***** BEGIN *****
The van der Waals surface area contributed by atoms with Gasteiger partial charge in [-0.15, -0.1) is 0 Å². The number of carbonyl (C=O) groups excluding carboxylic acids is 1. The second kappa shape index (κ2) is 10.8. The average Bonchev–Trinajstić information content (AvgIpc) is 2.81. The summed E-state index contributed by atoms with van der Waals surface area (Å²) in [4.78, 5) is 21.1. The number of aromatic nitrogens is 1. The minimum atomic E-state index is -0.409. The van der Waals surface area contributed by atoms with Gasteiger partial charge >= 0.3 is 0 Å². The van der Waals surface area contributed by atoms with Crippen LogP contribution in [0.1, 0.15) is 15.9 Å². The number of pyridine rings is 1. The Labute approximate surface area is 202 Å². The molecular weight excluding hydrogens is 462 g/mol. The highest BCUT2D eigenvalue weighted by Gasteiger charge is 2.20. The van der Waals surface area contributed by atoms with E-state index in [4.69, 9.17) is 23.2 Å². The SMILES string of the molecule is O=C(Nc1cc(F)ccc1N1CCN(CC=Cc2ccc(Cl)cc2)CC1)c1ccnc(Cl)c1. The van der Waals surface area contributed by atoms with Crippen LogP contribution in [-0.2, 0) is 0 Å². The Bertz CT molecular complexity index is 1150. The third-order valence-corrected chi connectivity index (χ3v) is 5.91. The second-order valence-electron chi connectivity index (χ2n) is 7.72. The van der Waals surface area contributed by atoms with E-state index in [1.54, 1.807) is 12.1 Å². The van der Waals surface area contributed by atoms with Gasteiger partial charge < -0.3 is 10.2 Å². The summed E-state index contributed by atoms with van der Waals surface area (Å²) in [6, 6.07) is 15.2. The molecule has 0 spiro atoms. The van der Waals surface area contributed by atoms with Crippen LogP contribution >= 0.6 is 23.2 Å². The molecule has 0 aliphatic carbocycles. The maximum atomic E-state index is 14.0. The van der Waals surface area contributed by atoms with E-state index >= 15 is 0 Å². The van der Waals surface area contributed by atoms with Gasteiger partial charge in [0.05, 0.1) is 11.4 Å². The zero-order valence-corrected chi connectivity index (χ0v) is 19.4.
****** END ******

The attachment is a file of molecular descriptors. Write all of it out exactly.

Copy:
The van der Waals surface area contributed by atoms with Gasteiger partial charge in [-0.15, -0.1) is 0 Å². The number of carbonyl (C=O) groups excluding carboxylic acids is 1. The second kappa shape index (κ2) is 10.8. The average Bonchev–Trinajstić information content (AvgIpc) is 2.81. The summed E-state index contributed by atoms with van der Waals surface area (Å²) in [4.78, 5) is 21.1. The number of aromatic nitrogens is 1. The minimum atomic E-state index is -0.409. The van der Waals surface area contributed by atoms with Gasteiger partial charge >= 0.3 is 0 Å². The van der Waals surface area contributed by atoms with Crippen LogP contribution in [0.1, 0.15) is 15.9 Å². The number of pyridine rings is 1. The Labute approximate surface area is 202 Å². The molecular weight excluding hydrogens is 462 g/mol. The highest BCUT2D eigenvalue weighted by Gasteiger charge is 2.20. The van der Waals surface area contributed by atoms with E-state index in [4.69, 9.17) is 23.2 Å². The SMILES string of the molecule is O=C(Nc1cc(F)ccc1N1CCN(CC=Cc2ccc(Cl)cc2)CC1)c1ccnc(Cl)c1. The van der Waals surface area contributed by atoms with Crippen LogP contribution in [-0.2, 0) is 0 Å². The Bertz CT molecular complexity index is 1150. The third-order valence-corrected chi connectivity index (χ3v) is 5.91. The second-order valence-electron chi connectivity index (χ2n) is 7.72. The van der Waals surface area contributed by atoms with E-state index in [1.54, 1.807) is 12.1 Å². The van der Waals surface area contributed by atoms with Gasteiger partial charge < -0.3 is 10.2 Å². The summed E-state index contributed by atoms with van der Waals surface area (Å²) in [6, 6.07) is 15.2. The molecule has 0 spiro atoms. The van der Waals surface area contributed by atoms with Crippen LogP contribution >= 0.6 is 23.2 Å². The molecule has 0 aliphatic carbocycles. The maximum atomic E-state index is 14.0. The van der Waals surface area contributed by atoms with E-state index >= 15 is 0 Å². The van der Waals surface area contributed by atoms with Gasteiger partial charge in [0.05, 0.1) is 11.4 Å². The zero-order valence-corrected chi connectivity index (χ0v) is 19.4.